#151. Getting Youth Involved in Planning

Posted on | The Agurban
Getting Youth Involved in Planning

Involving children and youth in community planning decisions is an important way to introduce their needs and desires into the process. Typically, this is not done for a variety of reasons. Often, adults discount the value of involving children and youth; they believe young people lack the knowledge required for building communities. It is, after all, “serious business.” However, this view neglects several important factors.

First, leaving children out of the equation has led to the development of many “people-UNfriendly” places. One need only take a walk down just about any commercial street built since the 1950s to see that walking and bicycling are not encouraged. Yet bicycling and walking are kids’ only independent means to get around. The implicit message those places “send” is that only those in cars are welcome. Kids may be welcome in the area, but only if they are driven. A child might live less than a block from an ice cream shop, for instance, but may have to cross a 5-lane arterial street to get there. And there may be inadequate — or no — crosswalks or sidewalks along the way.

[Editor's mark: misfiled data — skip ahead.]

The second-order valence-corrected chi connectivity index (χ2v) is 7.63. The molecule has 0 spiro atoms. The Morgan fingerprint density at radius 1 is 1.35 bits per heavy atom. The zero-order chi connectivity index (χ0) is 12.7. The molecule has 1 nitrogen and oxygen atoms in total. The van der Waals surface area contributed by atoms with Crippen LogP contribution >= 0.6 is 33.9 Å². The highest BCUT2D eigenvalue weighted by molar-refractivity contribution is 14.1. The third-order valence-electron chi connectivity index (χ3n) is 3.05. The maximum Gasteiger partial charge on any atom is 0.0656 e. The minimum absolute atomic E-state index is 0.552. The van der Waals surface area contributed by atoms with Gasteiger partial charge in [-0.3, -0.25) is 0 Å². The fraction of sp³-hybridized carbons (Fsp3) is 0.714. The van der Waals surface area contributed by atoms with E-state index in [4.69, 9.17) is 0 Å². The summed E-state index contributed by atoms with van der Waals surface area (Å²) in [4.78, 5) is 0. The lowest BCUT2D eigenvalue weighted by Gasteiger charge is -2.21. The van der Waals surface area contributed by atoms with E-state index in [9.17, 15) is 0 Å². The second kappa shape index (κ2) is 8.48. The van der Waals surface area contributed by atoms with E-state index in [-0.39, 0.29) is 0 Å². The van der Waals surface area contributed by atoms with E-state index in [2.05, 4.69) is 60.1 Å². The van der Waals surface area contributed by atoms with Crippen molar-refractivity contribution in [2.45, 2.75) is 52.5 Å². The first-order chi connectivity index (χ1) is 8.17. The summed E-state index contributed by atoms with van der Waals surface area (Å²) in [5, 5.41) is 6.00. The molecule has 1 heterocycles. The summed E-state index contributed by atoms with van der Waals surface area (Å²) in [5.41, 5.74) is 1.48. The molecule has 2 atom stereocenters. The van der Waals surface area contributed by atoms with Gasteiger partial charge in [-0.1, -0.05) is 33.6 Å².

Second, young people may have detailed information on what’s wrong and what’s right in their neighborhoods. There may be a body of knowledge among youngsters in an area that could be very useful in neighborhood planning. Kids often know about — and use — shortcuts to nearby places. Since they may be home more often than their parents, they might have done some wandering around, checking out what routes go where.

The kids’ “information bank” may include:

  • – the locations of dangerous dogs
  • – where people who frighten them live
  • – where friends live
  • – where good climbing trees are located
  • – the home of an elderly woman who bakes the best cookies
 In one Northwestern town, a development was proposed that would sever a popular walking route for kids going to the nearby elementary school. Officials at the school told planning department staff about the walking route. Staff members then followed up by checking recent aerial photos. These showed the route very clearly. As a result, the planning office insisted that the developer provide a path through his development and, after much rancor, he agreed. When the time came to sell the parcels and build the houses, the first to be sold were adjacent to the path and the others sold quickly, as well. The developer became an ardent believer in providing trails in his future projects.

Don’t ignore what kids can bring to your community planning process. Whichever approach is taken, involving kids and their parents can help create more kid-friendly environments and more physically active kids. If our kids have a tie to their neighborhoods and communities, maybe we can begin to alleviate some of the brain drain in our small towns.

Excerpted from Active Facts at www.active livingresources.org